Richard Mullins, an architect, has helped develop the plans. “The Green Corridor is a way of creating and improving access to green space in the north of the borough, fast. Through the creation of pocket parks, reallocation of kerbside space used by cars to green space, and the creation of protected cycle lanes and walking routes to connect existing green spaces, we can ensure that Croydon’s many green spaces – one of its key strengths as a borough – are better available to all our communities,” he said.

According to figures released by Public Health England, up to June 19 Croydon had the highest number of coronavirus cases in the whole of London, with 1,532.

London has been the worst affected region of the country, with 27,416 covid-19 cases record by the end of last week.

The Green Croydon letter emphases that those living in crowded housing in the north of the borough have been more likely both to catch the coronavirus and to die from it, due to worse air pollution and poor health. Members of black and ethnic minority communities have suffered particularly badly.

Muhammad Ali: walking and cycling supporter

“This crisis has laid bare the fundamental connection between healthy, flourishing and productive communities and a thriving environment,” Audsley said.

“Restoring nature and robust environmental protection will help build resilience and reduce the risk of future global health and economic shocks.”

Another councillor signatory, Broad Green ward’s Muhammed Ali, said, “Residents have realised the importance of access to green space for their health, of safe and pleasant walking routes, and perhaps even how cycling can reveal a host of new green spaces.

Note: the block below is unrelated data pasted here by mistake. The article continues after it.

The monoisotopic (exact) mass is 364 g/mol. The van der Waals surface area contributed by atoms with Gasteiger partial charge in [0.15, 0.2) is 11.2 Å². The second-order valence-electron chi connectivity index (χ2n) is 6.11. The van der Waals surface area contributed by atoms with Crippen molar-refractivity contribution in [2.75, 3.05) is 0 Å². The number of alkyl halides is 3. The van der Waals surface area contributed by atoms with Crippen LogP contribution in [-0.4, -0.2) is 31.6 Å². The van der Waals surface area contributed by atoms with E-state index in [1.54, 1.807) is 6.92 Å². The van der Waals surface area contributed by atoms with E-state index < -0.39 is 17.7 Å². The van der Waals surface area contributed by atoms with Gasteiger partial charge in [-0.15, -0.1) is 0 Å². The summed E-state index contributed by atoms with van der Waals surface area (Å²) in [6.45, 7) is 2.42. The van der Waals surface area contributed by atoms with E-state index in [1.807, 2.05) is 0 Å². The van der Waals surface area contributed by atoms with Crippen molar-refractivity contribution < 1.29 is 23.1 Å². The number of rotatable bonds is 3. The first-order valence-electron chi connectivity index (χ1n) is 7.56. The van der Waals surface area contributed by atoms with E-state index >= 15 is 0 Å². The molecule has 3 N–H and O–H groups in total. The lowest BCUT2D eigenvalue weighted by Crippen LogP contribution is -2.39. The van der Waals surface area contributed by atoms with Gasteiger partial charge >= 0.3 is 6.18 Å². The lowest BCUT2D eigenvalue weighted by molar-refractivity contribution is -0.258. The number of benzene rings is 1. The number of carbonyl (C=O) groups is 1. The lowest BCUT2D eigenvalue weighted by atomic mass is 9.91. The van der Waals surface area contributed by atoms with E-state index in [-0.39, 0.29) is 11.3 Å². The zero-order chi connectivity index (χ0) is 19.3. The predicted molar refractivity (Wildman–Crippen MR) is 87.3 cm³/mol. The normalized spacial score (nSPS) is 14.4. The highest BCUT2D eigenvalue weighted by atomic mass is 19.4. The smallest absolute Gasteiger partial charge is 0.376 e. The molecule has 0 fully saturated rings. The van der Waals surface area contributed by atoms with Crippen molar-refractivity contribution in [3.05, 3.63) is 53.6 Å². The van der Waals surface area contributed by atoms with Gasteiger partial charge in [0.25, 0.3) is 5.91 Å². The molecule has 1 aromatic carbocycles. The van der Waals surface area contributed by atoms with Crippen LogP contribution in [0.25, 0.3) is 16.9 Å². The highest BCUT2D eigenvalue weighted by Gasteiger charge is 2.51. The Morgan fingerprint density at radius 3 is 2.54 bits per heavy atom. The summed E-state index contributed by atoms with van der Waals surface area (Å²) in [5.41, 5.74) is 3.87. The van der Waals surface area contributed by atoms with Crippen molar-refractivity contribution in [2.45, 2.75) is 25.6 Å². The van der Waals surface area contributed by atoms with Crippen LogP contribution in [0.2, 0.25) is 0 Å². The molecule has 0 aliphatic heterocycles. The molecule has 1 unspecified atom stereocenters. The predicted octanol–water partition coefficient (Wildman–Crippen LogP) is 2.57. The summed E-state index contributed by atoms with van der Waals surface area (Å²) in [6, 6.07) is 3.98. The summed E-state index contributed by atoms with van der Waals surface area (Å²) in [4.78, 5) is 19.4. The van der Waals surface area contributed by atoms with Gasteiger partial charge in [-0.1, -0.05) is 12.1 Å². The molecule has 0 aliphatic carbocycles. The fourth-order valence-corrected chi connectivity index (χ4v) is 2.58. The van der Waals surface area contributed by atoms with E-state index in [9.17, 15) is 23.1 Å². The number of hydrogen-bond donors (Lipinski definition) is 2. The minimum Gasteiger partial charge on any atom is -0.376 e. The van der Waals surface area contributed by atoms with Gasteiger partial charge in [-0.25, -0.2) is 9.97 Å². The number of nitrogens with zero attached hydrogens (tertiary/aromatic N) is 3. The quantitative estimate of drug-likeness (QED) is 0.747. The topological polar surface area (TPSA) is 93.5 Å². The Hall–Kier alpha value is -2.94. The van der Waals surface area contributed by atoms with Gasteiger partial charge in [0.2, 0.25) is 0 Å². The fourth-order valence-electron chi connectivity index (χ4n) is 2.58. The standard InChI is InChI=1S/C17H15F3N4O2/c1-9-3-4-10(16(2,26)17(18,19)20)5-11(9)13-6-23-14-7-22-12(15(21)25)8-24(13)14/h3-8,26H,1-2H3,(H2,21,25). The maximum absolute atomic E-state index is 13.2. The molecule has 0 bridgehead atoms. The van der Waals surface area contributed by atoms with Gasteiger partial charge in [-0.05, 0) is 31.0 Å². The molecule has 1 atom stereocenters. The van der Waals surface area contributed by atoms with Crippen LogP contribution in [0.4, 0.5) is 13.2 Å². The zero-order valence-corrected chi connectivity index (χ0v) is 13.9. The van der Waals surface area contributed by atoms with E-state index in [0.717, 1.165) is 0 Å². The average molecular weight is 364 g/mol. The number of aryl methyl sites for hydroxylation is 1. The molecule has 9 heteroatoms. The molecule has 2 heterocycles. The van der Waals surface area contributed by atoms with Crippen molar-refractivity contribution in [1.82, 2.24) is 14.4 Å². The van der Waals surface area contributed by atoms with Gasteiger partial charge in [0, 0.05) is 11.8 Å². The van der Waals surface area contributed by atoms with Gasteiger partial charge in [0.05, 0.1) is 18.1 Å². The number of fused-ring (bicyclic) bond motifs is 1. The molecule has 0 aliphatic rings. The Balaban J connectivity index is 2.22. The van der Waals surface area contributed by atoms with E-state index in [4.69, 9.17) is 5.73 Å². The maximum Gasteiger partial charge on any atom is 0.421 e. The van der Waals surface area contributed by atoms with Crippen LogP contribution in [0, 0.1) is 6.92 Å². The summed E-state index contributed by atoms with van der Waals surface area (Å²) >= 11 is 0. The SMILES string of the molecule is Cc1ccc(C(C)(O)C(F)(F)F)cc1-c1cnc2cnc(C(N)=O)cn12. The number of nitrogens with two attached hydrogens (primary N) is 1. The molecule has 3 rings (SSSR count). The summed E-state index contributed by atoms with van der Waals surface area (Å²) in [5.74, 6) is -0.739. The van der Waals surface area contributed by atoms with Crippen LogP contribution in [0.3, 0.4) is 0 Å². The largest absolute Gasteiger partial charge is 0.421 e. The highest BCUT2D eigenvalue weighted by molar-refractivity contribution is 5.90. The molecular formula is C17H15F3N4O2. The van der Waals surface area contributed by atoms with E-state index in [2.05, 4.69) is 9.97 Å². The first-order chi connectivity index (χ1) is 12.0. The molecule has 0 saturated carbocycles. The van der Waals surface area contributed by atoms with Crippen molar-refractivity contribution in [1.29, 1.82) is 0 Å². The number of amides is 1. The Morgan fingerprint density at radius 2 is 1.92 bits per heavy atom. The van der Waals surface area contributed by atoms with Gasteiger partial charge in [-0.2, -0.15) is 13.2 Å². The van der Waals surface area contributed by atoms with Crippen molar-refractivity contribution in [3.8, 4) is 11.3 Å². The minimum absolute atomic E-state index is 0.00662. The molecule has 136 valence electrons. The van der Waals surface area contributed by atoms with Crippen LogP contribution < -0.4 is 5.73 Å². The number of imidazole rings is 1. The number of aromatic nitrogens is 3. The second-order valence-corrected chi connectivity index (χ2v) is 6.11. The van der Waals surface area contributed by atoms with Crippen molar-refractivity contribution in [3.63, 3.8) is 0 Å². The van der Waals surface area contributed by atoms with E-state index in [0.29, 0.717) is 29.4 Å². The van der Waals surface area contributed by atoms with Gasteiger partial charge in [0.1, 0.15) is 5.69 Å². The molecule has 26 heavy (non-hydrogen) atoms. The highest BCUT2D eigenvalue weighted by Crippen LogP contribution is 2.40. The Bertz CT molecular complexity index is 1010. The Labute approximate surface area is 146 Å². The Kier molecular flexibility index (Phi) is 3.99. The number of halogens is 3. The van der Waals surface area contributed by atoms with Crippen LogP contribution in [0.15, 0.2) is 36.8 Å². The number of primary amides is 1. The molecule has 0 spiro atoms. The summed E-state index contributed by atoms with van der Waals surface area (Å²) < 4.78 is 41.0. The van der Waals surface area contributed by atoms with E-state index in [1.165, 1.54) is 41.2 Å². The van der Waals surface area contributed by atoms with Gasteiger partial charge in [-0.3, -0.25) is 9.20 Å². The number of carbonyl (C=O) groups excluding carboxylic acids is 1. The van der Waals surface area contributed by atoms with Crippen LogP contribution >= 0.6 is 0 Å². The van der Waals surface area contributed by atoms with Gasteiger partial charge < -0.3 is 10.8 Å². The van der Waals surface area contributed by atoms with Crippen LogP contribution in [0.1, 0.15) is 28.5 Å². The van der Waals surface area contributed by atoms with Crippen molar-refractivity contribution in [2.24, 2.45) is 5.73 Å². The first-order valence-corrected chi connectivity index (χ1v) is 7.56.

“Now we need to ensure everyone has access to quality green space.”

Their Green Recovery Plan for Croydon calls this “a once in a generation opportunity to shape a new world”, and Amy Foster, of the Croydon Living Streets organisation, warns, “All indicators are that traffic levels are set to rise to double what they were pre-lockdown in outer London boroughs like ours and this is why the Green Recovery Plan is vital right now.

“We know how important safe walking routes to our high streets are, to our green spaces and to walk and school. The Green Recovery Plan will help rebuild not only our economy but also our communities.

Less traffic on safer roads for cyclists and pedestrians is a cornerstone of the Green Recovery Plan

“Removing unnecessary motor traffic from our streets is about improving mental health and wellbeing, as we create calmer streets where socially distanced play and conversation is possible and healthy travel habits enabled.”

Foster’s fears for air quality in outer London are based on the expectations that the increased congestion charges in central London, and the extension of the ultra-low emissions zone as far as the South Circular, seem likely to push motor traffic into areas such as Croydon.

Among some of the Green Recovery Plan’s longer terms recommendations is a call to extend the ULEZ to the M25, therefore including the whole of south London, while developing a borough-wide controlled parking strategy, as a means of widening pavements and reducing driven trips (a step up from the on-the-hoof road closures and pavement widenings conducted in the past two months), and to finally deliver on decades-old promises to build tram network extensions to Sutton, Crystal Palace and Streatham.

Taken as a whole, the paper offers a comprehensive and commonsense overview of what much of Croydon has needed for some time, and long before covid-19 came along.